8.02 The Rhetoric of Print

Sales pitches were never far to seek in humanist books, and though the commonplaces employed were always high-sounding and usually derived from classical sources, the flood of competing books in the print market lent urgency to both packaging and advertising. The long sixteenth century (and the age of print) began amidst the full flowering of humanist rhetoric, whose practitioners followed Cicero in claiming that their discipline's greatest power was the ability to persuade. Much of pre-print humanism viewed the goal of such persuasion personally, as the moral improvement of the individual. Rhetoric of this sort, in the form of private study, tutoring, and small schools, conduced to a life well lived (that is, to a commonplace, morally conformist life) and to personal salvation in the afterlife. Humanists and other writers also assumed a communitarian ideal, in which the ability to persuade others in large groups led to the betterment of society as a whole. The myth of the origin of rhetoric that stands at the beginning of Cicero's De inventione was the commonplace most often cited for this rhetorical philosophy. Cicero's original sage was the orator who first persuaded his fellows to organize themselves politically and economically. (3)

These non-commercial ideals of persuasive rhetoric did not fail or even weaken when they entered the print market. On the contrary, they found a new and wider audience. Across the late Middle Ages and the early modern period, they increasingly displaced less rhetorical models of Christianity. (4) They remained the highest ideals of European civilization for centuries. In one way or another they are still with us.

Printing, however, slowly became the primary rhetorical medium, and the new medium imposed new norms. Philology, not just morality, became both a selling point and a goal in life. The case of Terence shows how productive the new print reality could be but also how constraining the classroom context was. In the first forty years of printing Terence, the market was almost exclusively for teaching editions that contained poorly edited texts. The value added by printers was largely in the form of old and new commentaries. These editions looked solemnly the same and were in fact largely unoriginal. But the philological work embodied in the many competing commentaries slowly built momentum for a real revision of the text. Finally, just around 1500, a vastly improved text could be offered, one that set a new standard and stimulated further editorial work that would continue into the eighteenth century.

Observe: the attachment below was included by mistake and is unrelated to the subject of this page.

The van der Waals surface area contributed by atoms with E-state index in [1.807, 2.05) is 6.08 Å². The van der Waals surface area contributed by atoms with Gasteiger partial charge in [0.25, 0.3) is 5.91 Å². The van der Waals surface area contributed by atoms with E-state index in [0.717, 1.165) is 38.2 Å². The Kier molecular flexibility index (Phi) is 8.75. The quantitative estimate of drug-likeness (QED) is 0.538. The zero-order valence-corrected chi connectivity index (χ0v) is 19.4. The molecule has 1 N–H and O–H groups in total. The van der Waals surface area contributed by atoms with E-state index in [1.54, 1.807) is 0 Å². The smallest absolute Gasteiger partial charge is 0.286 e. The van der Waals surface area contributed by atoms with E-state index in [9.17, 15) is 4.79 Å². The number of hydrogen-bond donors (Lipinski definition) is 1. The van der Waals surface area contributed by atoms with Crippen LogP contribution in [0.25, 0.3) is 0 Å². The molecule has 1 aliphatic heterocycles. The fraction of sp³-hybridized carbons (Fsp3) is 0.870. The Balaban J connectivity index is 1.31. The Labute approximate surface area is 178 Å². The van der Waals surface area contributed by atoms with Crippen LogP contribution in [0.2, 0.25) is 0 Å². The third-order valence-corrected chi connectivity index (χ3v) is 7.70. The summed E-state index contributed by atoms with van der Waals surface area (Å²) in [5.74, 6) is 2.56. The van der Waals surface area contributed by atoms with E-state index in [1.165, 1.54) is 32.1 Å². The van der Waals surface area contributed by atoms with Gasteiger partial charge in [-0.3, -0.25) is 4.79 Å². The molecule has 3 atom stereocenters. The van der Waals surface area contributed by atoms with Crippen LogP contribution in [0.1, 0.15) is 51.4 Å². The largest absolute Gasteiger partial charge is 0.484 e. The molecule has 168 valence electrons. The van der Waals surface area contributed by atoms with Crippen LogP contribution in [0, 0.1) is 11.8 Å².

The sixteenth century also saw many new packages for teaching Terence. These classroom formats determined competitiveness in the market. The text of Terence was so intimately connected with Latin-language learning that it never quite had a literary life of its own. The great moments of philological progress on the text (Poliziano's notes, Aldo's edition, and later Faerno's) caused a certain amount of scholarly excitement, it is true; but philological advances were quickly absorbed by the textbook market and the competition reverted to being one between publishers who touted new classroom formats or teacher-editors of note. However beloved and imitated, Terence remained a school author.

The market for elementary Latin grammars displayed many of the same characteristics as that for intermediate school authors like Terence. Originality was rarely an issue, and what novelties there were usually concerned bringing old rules and proof-texts up to date by reference to ongoing philological research on the classics. Grammar textbooks were particularly unstable because they were almost never more than exercise pieces. Every teacher at every period felt free to modify them for his own classroom. Marketing for such textbooks relied heavily on the reputations of modern authors and editors. Guarino, Perotti, Mancinelli, De Spauter, Priscianese, and Bonciari each in turn became a brand name for a kind of textbook or a kind of pedagogy.

The rhetoric of selling textbooks changed relatively little before the mid-sixteenth century. Latin was marketed in print just as it had been by the earliest humanists, in threefold fashion: as a career-enhancing professional language, as the key to the treasures of ancient wisdom, and as a morally improving discipline. Different authors emphasized one or another of these themes, but they all appeared repeatedly. Authors and editors in the early sixteenth century did devise and sell new packages for the Latin course. Some emphasized the novelty of the textbooks themselves -- better type or design -- but most also claimed, like De Spauter and his followers, to be offering a more effective Latin pedagogy. Mostly these claims meant more and better-defined drills and, on the level of book design, clearer and better paradigms and other diagrammatic aids to memorization.


3 Elkins 1999, 209-212. 4 Rummel 1995, 3-7, 193-195.

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